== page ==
An article in the Sunday Observer (September 27 - October 3, 1998) by hockey buff Tom Alter summed up the mood of every genuine sports lover of the nation.
The Cruel Gods of Indian Sport
He was not billed as the superstar who would bring home the the Commonwealth Games gold for his country. There were no tickets waiting for him so that he could fly off to Canada. Most important, he had not left Kuala Lumpur in a hurry when his team failed to qualify for the semi-finals.
All he had done was to lead his country's team with pride and passion into the semi-finals of the Commonwealth Games tournament. His team had come back from a tough defeat against Australia to win over South Africa and New Zealand when it really mattered.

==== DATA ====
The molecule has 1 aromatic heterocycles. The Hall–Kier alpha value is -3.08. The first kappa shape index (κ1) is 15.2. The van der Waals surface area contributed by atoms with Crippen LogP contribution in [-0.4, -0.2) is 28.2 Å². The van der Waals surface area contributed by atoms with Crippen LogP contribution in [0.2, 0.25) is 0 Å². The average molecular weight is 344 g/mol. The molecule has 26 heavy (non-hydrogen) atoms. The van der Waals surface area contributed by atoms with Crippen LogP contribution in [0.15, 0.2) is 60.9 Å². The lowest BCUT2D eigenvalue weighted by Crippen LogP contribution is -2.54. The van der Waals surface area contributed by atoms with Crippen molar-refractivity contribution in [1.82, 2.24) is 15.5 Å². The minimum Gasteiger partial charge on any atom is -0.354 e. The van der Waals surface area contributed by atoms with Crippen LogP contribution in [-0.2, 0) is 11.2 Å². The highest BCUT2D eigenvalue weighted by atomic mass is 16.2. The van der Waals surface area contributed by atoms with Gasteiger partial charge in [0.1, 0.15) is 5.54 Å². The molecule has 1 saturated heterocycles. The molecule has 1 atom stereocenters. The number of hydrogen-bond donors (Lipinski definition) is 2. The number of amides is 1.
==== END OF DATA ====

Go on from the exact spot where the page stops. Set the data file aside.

Which was much more than the sneering cynics and critics had predicted. Even reaching the semi-finals was a victory in itself. The Indian team was playing with speed and confidence. Good, clean, fast hockey that had even the mighty Australians worried.
In the semi-finals against Malaysia, India played 75 minutes of the most beautiful hockey you will see played in your lifetime - 75 minutes of art and skill and speed and stamina. 75 minutes, out of which India dominated 65 minutes while Malaysia just managed to stay even for 10. 75 minutes of breathtaking hockey, in which India took 13 shots on goal, and Malaysia only 3. In which India won 8 penalty corners, and Malaysia 3.